Brandon Jennings started his NBA career out with a bang with the Milwaukee Bucks, a poster child for skipping the college basketball route and going pro out of high school, in his case heading to Europe.
But, Jennings has maintained his dominance. By his third NBA season, Jennings averaged 19.1 points per game. Last year with the Pistons, he went back down to a tie for his career low at 15.5.
But this year, he's ready to improve and he's coming back with 25 extra pounds, according to the Detroit News, which says he's between 185-190 pounds now.
Jennings also seems to be fired up about new coach Stan Van Gundy, who he compared to former Bucks coach Scott Skiles.
“He’s really big on details and he said you’re gonna have to play defense and give your all, every night,” Jennings told the paper. “He already said it, I’m not expecting you to lock guys up one on one. Guys are just too good. But what we can do is give a good effort and play team defense.”
What will it mean?
The weight will make it a lot more difficult for opponents to push Jennings around when he's trying to defend and it will help him to finish on the offensive end and get out of his rut.
“I’m gonna be honest. It was my worst year,” Jennings told the paper. “Dealing with all types of things. The fractured jaw, losing weight, not being able to play preseason, missing games. Then getting into a rhythm, then Mo (Cheeks) was fired and I’m back down again. It was just the worst season ever, a roller coaster.”
There are still plenty of those skeptical it will make a difference.
“His footwork is still stuck in high school mode,” Kelly Dwyer wrote on Yahoo's “Ball Don't Lie” blog.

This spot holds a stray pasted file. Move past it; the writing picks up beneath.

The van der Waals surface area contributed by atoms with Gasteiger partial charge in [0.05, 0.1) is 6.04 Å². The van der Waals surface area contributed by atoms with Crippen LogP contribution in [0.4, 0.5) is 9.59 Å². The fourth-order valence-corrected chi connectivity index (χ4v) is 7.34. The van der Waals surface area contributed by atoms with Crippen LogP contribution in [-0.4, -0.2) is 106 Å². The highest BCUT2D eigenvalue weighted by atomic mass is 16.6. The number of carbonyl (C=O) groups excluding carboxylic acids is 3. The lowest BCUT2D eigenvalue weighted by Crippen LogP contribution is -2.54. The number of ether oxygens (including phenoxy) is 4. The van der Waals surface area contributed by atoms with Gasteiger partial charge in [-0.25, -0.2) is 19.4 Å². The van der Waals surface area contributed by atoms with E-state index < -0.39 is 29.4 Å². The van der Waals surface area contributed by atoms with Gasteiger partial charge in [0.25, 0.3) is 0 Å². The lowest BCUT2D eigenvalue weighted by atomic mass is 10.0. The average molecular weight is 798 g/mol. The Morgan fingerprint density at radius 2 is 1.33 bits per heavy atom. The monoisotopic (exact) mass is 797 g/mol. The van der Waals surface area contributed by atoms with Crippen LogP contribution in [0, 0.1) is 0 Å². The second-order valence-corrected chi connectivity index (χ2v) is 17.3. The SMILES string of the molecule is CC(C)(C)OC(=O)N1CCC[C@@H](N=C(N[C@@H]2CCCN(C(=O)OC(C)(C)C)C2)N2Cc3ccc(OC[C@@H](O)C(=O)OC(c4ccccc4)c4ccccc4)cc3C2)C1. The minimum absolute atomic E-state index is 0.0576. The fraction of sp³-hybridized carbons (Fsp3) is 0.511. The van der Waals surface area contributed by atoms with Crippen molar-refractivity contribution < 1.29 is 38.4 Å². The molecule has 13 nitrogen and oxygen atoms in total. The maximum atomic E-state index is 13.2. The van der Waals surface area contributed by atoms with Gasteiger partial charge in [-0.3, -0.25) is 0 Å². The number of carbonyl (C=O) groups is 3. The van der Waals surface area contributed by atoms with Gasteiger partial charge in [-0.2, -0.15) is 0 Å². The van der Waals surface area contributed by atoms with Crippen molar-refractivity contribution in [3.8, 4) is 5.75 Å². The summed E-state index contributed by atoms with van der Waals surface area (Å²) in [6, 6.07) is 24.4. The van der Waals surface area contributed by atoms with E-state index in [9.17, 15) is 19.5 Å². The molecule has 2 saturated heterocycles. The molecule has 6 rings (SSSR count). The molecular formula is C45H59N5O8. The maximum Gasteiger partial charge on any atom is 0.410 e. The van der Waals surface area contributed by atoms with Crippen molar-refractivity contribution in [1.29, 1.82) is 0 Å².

“He’s one of the NBA’s worst point guard finishers around the rim, but to these eyes that’s less about needed those 25 lbs. worth of bulk and more about the way his body is configured, the legs he’s jumping off of, and his touch and decision-making while amongst the trees in the paint. There are times when you watch the guy, and it’s not even when his terribly-spun jumpers are drawing iron, and you wonder how he even scores at all.”
Did he change the game?
There was plenty of discussion of whether Jennings, jumping to Europe out of high school and then having early NBA success, would start a trend of others doing that. While others have tried, Jennings is really the only U.S. player to find a ton of success going that route, while Jeremy Tyler was the opposite after his time as a pro player in Israel.
“It’s funny, when you go overseas it’s different because you’re not babied and pampered the way you are in college,” Indiana Pacers forward Danny Granger told the Denver Post in 2009.
“You don’t have the assistant coach looking out for you all the time. You kind of have to grow up real fast when you play overseas. In another country you’re playing professional athletes. I think it probably helped him more than a year of college would have helped him. It’s more realistic, closer to this than what it is in college.”